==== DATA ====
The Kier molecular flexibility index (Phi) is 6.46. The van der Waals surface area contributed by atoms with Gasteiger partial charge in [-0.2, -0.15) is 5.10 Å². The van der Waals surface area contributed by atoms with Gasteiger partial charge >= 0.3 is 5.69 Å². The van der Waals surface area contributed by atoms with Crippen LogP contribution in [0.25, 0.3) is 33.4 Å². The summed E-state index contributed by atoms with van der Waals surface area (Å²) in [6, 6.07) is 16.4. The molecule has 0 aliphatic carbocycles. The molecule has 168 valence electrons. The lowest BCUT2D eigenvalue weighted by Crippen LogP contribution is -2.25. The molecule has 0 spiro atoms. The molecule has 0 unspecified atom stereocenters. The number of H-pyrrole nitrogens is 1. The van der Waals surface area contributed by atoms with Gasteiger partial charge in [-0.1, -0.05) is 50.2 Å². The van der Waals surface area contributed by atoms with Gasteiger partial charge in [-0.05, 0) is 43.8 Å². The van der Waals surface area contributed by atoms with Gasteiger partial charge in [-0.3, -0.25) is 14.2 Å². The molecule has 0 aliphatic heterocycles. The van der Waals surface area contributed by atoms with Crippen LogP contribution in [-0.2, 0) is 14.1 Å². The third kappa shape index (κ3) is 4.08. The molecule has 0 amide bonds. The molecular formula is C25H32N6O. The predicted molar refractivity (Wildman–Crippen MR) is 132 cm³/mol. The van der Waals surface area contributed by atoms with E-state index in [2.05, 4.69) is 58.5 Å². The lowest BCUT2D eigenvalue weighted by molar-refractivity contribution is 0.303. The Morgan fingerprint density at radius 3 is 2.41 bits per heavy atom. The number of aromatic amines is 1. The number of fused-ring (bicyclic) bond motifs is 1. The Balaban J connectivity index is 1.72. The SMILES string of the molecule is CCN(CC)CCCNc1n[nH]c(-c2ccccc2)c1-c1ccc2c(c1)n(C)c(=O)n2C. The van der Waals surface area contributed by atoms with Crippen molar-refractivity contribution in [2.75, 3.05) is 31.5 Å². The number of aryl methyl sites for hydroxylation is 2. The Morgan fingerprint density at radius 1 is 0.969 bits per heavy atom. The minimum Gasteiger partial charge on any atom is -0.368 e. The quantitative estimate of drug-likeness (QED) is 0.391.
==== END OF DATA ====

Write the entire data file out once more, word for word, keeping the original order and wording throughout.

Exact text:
The Kier molecular flexibility index (Phi) is 6.46. The van der Waals surface area contributed by atoms with Gasteiger partial charge in [-0.2, -0.15) is 5.10 Å². The van der Waals surface area contributed by atoms with Gasteiger partial charge >= 0.3 is 5.69 Å². The van der Waals surface area contributed by atoms with Crippen LogP contribution in [0.25, 0.3) is 33.4 Å². The summed E-state index contributed by atoms with van der Waals surface area (Å²) in [6, 6.07) is 16.4. The molecule has 0 aliphatic carbocycles. The molecule has 168 valence electrons. The lowest BCUT2D eigenvalue weighted by Crippen LogP contribution is -2.25. The molecule has 0 spiro atoms. The molecule has 0 unspecified atom stereocenters. The number of H-pyrrole nitrogens is 1. The van der Waals surface area contributed by atoms with Gasteiger partial charge in [-0.1, -0.05) is 50.2 Å². The van der Waals surface area contributed by atoms with Gasteiger partial charge in [-0.05, 0) is 43.8 Å². The van der Waals surface area contributed by atoms with Gasteiger partial charge in [-0.3, -0.25) is 14.2 Å². The molecule has 0 aliphatic heterocycles. The van der Waals surface area contributed by atoms with Crippen LogP contribution in [-0.2, 0) is 14.1 Å². The third kappa shape index (κ3) is 4.08. The molecule has 0 amide bonds. The molecular formula is C25H32N6O. The predicted molar refractivity (Wildman–Crippen MR) is 132 cm³/mol. The van der Waals surface area contributed by atoms with E-state index in [2.05, 4.69) is 58.5 Å². The lowest BCUT2D eigenvalue weighted by molar-refractivity contribution is 0.303. The Morgan fingerprint density at radius 3 is 2.41 bits per heavy atom. The number of aromatic amines is 1. The number of fused-ring (bicyclic) bond motifs is 1. The Balaban J connectivity index is 1.72. The SMILES string of the molecule is CCN(CC)CCCNc1n[nH]c(-c2ccccc2)c1-c1ccc2c(c1)n(C)c(=O)n2C. The van der Waals surface area contributed by atoms with Crippen molar-refractivity contribution in [2.75, 3.05) is 31.5 Å². The number of aryl methyl sites for hydroxylation is 2. The Morgan fingerprint density at radius 1 is 0.969 bits per heavy atom. The minimum Gasteiger partial charge on any atom is -0.368 e. The quantitative estimate of drug-likeness (QED) is 0.391.